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17 May 2019 - Tim Ole Jöhnk

Letters from Silicon Valley: April edition

Creative / Media
Groundbreaking technologies and trends from the valley of the techies

Tim Ole Jöhnk - our man in Silicon Valley
Tim Ole Jöhnk - our man in Silicon Valley

Silicon Valley – home to the world’s largest tech companies and for many the epitome of the online economy. And it is still generating ideas that revolutionise whole industries. This is where business start-ups bring their visions to life through million-dollar investments and go on to become global players.

Every four months, we present the latest news from California in our ‘Letters from Silicon Valley’.

Our trends in April:

Robotic Process Automation (RPA)

Roboter: RPA

RPA is the industrial robot for the office. In factories, robots often take on monotonous and repetitive tasks, such as welding work. RPA carries out recurring processes at the office that cannot be automated as part of a program. These might involve opening, copying and using files or data, sending standard emails, entering data into a CRM program, bookkeeping or other similar tasks.

And unlike artificial intelligence, it is easy to give RPA instructions. There are tools that you can program yourself, and ones that need to be installed by service providers. RPA is predicted to have a great future in digitalisation, especially as few office tasks have yet been automated. Business consulting firm Grand View Research forecasts that the market for RPA will grow to US$ 3 billion by 2025. Leading companies in this area include UiPath, Automation Anywhere, Blue Prism Group Plc and Thoughtonomy.

Blockchain technology in the food industry

Blockchain technology can improve trust in the food industry.
Blockchain technology can improve trust in the food industry. © WFB/Strangmann

Most people will have heard of blockchains in connection with Bitcoin. Interest in the digital currency has waned over the last year, but the technology behind it, blockchains, is still being refined. The technology can be used in other areas, not just in the administration of payments, as a blockchain makes it possible to save data in a transparent, auditable and tamper-proof way.

This can be useful in processes where many actors are involved in the production and supply chains. A prime example is the food and drinks industry. The traceability of foodstuffs is a popular topic of discussion, and blockchains allow food data to be transported securely from start to finish, without gaps or the risk of tampering. This not only increases trust in the foodstuffs but also allows manufacturers and suppliers to establish more efficient transport chains and share information more easily.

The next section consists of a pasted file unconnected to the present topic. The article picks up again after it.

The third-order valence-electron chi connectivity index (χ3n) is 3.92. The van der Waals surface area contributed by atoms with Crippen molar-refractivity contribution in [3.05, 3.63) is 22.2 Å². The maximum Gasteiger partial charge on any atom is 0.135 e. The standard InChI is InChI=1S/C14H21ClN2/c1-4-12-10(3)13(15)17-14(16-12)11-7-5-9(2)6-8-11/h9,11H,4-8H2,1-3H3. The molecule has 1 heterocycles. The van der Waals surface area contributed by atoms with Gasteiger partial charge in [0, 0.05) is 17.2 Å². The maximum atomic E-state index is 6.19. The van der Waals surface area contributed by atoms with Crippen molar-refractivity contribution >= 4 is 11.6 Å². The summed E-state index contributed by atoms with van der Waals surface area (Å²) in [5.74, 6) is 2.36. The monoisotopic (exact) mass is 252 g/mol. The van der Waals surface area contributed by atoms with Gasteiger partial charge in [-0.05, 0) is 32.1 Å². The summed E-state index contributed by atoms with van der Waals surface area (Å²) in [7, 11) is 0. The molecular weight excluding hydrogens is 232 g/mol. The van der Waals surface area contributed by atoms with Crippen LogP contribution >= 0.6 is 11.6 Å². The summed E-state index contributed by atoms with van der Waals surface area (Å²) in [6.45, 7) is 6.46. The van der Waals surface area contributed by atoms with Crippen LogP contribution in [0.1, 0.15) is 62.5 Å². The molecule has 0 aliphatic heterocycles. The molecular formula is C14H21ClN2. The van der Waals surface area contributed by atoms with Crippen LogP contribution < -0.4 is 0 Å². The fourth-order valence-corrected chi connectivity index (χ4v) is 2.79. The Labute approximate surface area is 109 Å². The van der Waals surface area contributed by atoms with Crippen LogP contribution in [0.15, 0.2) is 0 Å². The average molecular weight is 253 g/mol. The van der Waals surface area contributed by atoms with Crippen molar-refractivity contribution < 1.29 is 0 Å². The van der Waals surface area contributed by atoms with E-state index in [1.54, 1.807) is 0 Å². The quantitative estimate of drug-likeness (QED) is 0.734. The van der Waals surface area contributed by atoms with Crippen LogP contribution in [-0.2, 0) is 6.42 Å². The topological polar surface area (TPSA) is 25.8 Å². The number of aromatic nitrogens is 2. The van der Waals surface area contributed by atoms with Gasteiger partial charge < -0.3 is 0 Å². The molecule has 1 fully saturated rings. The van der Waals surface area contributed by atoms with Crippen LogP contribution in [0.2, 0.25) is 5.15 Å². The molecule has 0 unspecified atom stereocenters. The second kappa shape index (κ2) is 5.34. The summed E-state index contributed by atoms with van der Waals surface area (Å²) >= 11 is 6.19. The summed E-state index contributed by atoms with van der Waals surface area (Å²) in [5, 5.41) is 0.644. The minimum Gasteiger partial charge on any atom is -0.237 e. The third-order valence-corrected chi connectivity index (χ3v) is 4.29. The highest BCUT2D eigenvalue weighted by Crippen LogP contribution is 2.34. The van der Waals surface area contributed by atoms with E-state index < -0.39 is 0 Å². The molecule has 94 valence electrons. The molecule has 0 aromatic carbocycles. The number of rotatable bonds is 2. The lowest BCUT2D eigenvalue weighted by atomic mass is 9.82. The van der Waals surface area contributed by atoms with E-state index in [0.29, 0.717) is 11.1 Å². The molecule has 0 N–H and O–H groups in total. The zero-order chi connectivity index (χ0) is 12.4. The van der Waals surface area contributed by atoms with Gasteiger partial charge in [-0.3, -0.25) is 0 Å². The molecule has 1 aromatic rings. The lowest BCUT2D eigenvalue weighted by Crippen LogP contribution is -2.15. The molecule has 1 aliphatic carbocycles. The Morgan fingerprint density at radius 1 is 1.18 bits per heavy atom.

There may not be a market-ready solution available yet, but business start-up Bext360 is working on a project to digitally mirror the supply and process chain in coffee production.

What is the difference between an angel investor and a venture capitalist?

Worth more than just money – the right investor can also provide expertise and contacts
Worth more than just money – the right investor can also provide expertise and contacts

Investors have an important role to play, and not just in Silicon Valley – anyone with the ambition to expand needs startup capital. The question of the type of investor is particularly interesting. Two of the main kinds – in Germany as well as in Silicon Valley – are angel investors and venture capitalists.

Angels or business angels are usually individuals who invest their own money in promising ideas, and they are often successful entrepreneurs themselves. They mainly invest in the same industry that their own business operates in, as that is their area of expertise. They are a particularly good option for smaller start-ups that need less than €1 million in capital. In addition to money, these mentors can often also provide valuable advice. Venture capitalists, in contrast, are institutional investors who use other people’s money to make a profit. They are more likely to invest large sums of several million euros or more, but in return they will want more control than a business angel.

Bremen is now also involved in the Northern Germany Innovation Office

Team members Kristin Asmussen and Tim Ole Jöhnk of NGIO and Andreas Gerber.
Team members Kristin Asmussen and Tim Ole Jöhnk of NGIO and Andreas Gerber. © WFB/Rathke

The Northern Germany Innovation Office (NGIO) in San Francisco provides a link between northern Germany and Silicon Valley. Its aim is to give companies based in northern Germany an insight into interesting technologies and solutions, and to provide access to networks in and around Silicon Valley and to potential partners. The NGIO is funded by Bremeninvest, the federal states of Schleswig-Holstein and Hamburg, the state capital of Schleswig-Holstein, Kiel, and companies based in northern Germany:

www.inno-north.com

Our man in the Valley – Tim Ole Jöhnk

Tim Ole Jöhnk knows Silicon Valley inside out.
Tim Ole Jöhnk knows Silicon Valley inside out. © WFB/Rathke

Tim Ole Jöhnk is northern Germany’s man in Silicon Valley. The director of the NGIO knows all the companies, whether large or small, shooting star or major player – and he knows what they want.

Foto

Andreas Gerber

acquisition and projects

Team leader Bremeninvest

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!moc.tsevni-nemerb[AT]rebreg

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